How does she deal with the deaths of patients whom she has come to know well? It gets easier with time, she says. “You have to find the balance between getting close to your patients and not getting devastated when you lose them.” Her first years were all about learning and organizing. Not until her third year did she become comfortable with the nitty-gritty of nursing practice and begin to reflect on what these devastating diagnoses meant to her.
Now, she says, she is more able to know when to pull back and still maintain the professional care she needs to give. She cautions nurses who are thinking about this fast-paced field: Usually, it involves aggressive medical treatment supported by intensive nursing, all with the hope of recovery. While there are end-of-life issues at times, it is not the same as hospice nursing.
For Page Bertolotti, patient involvement extends beyond the job at Cedars. She is an active participant in the American Cancer Society’s Relay for Life and sits on the nurse leadership board of the International Myeloma Foundation.
As a practice nurse, she does not round on inpatients, but she is closely involved in their continuing care. After initial treatment, many patients come back for years of follow-up. The physician group that she works with concentrates on patients with multiple myeloma, and her role on any given day depends on what individual patients need. This may involve triage, medication coordination, scheduling or insurance matters. During the day, she might deal with issues for 10-15 patients, some requiring brief interventions, some needing extended time.
According the Stephanie Chang, RN, the director of the Outpatient Cancer Center where Ms. Bertolotti works, another role for oncology nurses is staffing the hospital’s Infusion Center. It is open 24/7 and provides support, complex chemotherapy, antibiotics, blood and sometimes hydration. What counts most in either role is a thorough understanding of oncology nursing practice and the ability to set priorities.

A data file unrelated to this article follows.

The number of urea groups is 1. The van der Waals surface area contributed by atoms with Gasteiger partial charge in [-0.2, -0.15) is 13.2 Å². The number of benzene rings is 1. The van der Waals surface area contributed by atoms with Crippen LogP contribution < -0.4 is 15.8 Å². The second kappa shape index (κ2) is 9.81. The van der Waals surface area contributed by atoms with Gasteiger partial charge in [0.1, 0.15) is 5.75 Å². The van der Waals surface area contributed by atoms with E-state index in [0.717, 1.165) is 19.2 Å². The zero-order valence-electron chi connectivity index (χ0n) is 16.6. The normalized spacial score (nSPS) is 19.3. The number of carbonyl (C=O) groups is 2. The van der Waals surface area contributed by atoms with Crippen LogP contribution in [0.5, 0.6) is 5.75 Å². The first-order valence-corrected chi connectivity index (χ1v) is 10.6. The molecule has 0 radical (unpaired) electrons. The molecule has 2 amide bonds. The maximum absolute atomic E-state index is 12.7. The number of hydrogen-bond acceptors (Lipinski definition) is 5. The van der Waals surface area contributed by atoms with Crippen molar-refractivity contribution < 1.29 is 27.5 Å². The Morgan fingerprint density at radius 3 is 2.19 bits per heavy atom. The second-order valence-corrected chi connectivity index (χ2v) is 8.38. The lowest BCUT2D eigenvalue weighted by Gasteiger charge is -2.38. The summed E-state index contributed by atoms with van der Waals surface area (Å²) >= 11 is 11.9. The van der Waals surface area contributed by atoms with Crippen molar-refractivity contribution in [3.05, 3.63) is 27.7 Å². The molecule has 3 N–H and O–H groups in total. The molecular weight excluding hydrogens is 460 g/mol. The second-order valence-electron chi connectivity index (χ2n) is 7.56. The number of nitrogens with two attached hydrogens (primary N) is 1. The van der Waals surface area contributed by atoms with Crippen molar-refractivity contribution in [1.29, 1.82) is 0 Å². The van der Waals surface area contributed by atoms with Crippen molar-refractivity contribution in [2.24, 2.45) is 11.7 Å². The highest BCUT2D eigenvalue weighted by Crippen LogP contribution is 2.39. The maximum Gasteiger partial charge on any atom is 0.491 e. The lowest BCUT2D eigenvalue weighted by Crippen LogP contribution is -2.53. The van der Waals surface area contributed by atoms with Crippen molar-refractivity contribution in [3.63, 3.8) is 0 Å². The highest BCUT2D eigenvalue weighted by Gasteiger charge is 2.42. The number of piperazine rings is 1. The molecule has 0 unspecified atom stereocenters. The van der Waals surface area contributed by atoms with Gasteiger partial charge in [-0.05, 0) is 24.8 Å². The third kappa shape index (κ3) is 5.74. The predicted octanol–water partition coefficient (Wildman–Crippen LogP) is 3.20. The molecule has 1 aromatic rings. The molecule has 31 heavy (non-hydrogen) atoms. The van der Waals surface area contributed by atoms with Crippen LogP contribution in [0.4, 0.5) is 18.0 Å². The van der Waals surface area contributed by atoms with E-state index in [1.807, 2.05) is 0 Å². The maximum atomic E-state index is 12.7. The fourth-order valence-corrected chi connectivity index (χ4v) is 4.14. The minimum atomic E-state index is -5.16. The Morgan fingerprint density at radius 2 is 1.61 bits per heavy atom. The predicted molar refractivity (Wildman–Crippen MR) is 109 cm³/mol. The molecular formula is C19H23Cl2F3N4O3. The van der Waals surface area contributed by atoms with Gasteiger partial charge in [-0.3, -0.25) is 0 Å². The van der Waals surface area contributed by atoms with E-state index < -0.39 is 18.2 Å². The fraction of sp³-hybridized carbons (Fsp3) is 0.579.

Then and Now
For Linda Sarna, RN, DNSc, FAAN, the introduction to oncology nursing came 40 years ago when the field was just breaking out with new developments. She had an opportunity to work in the float pool at the National Cancer Institute in Bethesda, Md., caring for adults and children suffering from all kinds of cancer. “This was really the beginning of the oncology specialty,” she says. “It was the first time they had chemotherapy treatment to cure cancer in adults, namely Hodgkin’s disease. It was the time of very drastic surgical procedures to cure cancer and also the time of the laminar air flow rooms, which were used for isolation…and also it was in the very early days of bone marrow transplantation.”
As she furthered her education she became a nurse researcher; an educator; and co-author, along with colleagues at UCLA’s Schools of Nursing, of Concepts of Oncology Nursing (1981), one of the first texts on that specialty.